A new study suggests following seven healthy habits could lower your risk of heart failure. Senior study author, Vanessa Xanthakis, Ph.D., said, “Even though there is awareness about the importance of a healthy lifestyle, many people don’t act on those messages.”
The study consisted of 3,200 Americans with an average age of 59. Participants were followed for up to 12 years, and 188 of them developed heart failure during that time.
Participants with the highest scores from the American Heart Association’s Life’s Simple 7 checklist for a healthy heart had a lower risk of heart failure compared to those with the lowest scores.
The measurements outlined on the checklist include: manage blood pressure, control cholesterol, reduce blood sugar, get physically active, eat better, lose weight and quit smoking.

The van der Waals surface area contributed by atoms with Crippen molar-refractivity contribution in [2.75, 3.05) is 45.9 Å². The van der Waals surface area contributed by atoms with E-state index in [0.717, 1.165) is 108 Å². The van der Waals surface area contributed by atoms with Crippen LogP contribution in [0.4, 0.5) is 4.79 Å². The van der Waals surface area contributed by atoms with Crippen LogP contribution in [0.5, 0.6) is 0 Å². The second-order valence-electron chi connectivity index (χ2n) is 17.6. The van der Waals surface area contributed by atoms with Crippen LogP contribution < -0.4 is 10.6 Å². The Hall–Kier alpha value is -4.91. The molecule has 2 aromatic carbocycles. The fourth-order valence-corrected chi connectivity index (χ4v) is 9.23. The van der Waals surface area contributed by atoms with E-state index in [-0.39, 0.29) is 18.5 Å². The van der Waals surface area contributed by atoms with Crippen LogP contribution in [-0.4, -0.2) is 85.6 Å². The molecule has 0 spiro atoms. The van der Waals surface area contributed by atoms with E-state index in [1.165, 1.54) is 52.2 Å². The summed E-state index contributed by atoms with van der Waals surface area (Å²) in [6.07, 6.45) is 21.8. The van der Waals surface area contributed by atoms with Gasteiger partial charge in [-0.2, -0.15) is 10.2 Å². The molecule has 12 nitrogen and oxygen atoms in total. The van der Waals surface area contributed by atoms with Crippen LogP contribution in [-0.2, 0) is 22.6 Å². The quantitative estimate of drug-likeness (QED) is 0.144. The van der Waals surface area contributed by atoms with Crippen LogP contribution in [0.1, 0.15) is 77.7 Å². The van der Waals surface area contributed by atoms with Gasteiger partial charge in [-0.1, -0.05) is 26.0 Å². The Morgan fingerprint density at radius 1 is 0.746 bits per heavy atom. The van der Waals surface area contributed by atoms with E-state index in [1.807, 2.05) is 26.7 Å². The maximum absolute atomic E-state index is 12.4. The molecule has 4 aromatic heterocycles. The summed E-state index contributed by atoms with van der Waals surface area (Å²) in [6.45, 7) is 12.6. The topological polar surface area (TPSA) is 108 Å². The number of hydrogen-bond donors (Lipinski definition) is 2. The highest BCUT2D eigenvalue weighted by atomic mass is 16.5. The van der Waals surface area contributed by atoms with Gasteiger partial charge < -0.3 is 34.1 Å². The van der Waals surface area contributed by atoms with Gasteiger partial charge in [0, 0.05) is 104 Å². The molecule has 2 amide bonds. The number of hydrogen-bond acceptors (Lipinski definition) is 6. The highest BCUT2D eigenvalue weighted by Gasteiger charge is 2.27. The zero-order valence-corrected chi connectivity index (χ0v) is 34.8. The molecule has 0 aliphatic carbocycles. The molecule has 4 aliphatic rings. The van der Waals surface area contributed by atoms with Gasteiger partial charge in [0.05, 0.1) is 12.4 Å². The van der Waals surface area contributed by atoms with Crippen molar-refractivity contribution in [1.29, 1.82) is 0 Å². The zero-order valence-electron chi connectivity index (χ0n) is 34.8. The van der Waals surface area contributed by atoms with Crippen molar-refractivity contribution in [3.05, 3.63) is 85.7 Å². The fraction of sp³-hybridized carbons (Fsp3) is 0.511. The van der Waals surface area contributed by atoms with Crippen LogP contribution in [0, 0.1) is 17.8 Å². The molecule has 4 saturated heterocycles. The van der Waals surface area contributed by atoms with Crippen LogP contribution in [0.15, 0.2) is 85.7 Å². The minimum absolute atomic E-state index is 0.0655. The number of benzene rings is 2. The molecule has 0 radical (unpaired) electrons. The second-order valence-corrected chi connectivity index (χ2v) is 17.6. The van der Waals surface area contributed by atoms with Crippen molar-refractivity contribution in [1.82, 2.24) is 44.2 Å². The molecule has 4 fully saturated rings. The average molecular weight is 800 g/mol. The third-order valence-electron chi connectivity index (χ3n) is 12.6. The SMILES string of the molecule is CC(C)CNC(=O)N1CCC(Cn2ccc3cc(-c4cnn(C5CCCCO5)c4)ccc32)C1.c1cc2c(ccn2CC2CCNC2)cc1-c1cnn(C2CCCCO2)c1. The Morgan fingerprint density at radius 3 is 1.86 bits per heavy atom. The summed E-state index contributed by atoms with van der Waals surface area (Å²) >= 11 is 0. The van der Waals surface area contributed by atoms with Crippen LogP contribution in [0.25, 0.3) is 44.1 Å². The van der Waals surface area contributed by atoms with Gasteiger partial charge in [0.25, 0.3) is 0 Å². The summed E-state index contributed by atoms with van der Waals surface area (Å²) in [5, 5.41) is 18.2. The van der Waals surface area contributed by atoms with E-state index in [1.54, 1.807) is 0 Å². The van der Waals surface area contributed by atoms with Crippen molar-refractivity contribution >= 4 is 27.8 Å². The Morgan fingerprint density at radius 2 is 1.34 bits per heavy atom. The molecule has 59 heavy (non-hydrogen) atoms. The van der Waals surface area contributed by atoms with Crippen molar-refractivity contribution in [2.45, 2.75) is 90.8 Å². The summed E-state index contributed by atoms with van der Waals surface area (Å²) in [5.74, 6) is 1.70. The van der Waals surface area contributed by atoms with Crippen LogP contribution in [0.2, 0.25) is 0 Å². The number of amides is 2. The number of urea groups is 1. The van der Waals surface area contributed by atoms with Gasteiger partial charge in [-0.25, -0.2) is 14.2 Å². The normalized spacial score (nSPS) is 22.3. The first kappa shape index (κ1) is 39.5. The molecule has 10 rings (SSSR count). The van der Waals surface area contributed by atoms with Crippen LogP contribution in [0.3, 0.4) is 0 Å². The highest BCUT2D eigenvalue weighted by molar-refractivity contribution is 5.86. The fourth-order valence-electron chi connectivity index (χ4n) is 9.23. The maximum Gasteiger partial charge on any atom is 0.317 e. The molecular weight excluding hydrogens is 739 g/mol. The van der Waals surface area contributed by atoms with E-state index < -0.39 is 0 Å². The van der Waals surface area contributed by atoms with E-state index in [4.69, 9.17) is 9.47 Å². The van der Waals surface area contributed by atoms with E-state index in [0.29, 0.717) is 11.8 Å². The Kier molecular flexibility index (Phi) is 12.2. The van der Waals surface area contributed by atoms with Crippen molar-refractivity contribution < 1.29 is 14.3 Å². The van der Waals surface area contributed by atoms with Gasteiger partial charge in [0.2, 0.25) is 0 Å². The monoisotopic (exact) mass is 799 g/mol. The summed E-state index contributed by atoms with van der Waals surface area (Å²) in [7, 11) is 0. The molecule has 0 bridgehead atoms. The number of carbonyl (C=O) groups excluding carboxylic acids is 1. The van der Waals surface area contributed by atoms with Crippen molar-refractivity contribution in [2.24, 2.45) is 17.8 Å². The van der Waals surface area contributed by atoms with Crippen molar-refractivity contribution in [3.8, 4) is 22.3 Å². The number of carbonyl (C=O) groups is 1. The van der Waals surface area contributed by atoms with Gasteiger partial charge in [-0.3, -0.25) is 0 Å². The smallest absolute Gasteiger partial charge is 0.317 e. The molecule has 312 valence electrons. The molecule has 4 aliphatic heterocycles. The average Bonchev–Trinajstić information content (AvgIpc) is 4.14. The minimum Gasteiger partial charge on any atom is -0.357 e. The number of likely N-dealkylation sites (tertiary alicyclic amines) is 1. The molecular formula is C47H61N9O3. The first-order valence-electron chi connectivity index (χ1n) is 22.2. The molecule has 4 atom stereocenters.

Each added point on the checklist lowered the risk of heart failure by 23 percent. Those in the middle reduced their risk by half compared to those in the bottom third and those with the highest scores reduced their risk by more than double.
Xanthakis added, “This study points to the importance of knowing your numbers and speaking to your doctor about improving your score on each health metric and trying to get as close to ideal status as possible.”
Study lead author, Dr. Matthew Nayor, concluded, “This is a useful [guide] for a healthy lifestyle that may not only help you reduce your chances of heart attack and stroke, but also of developing heart failure in the future.”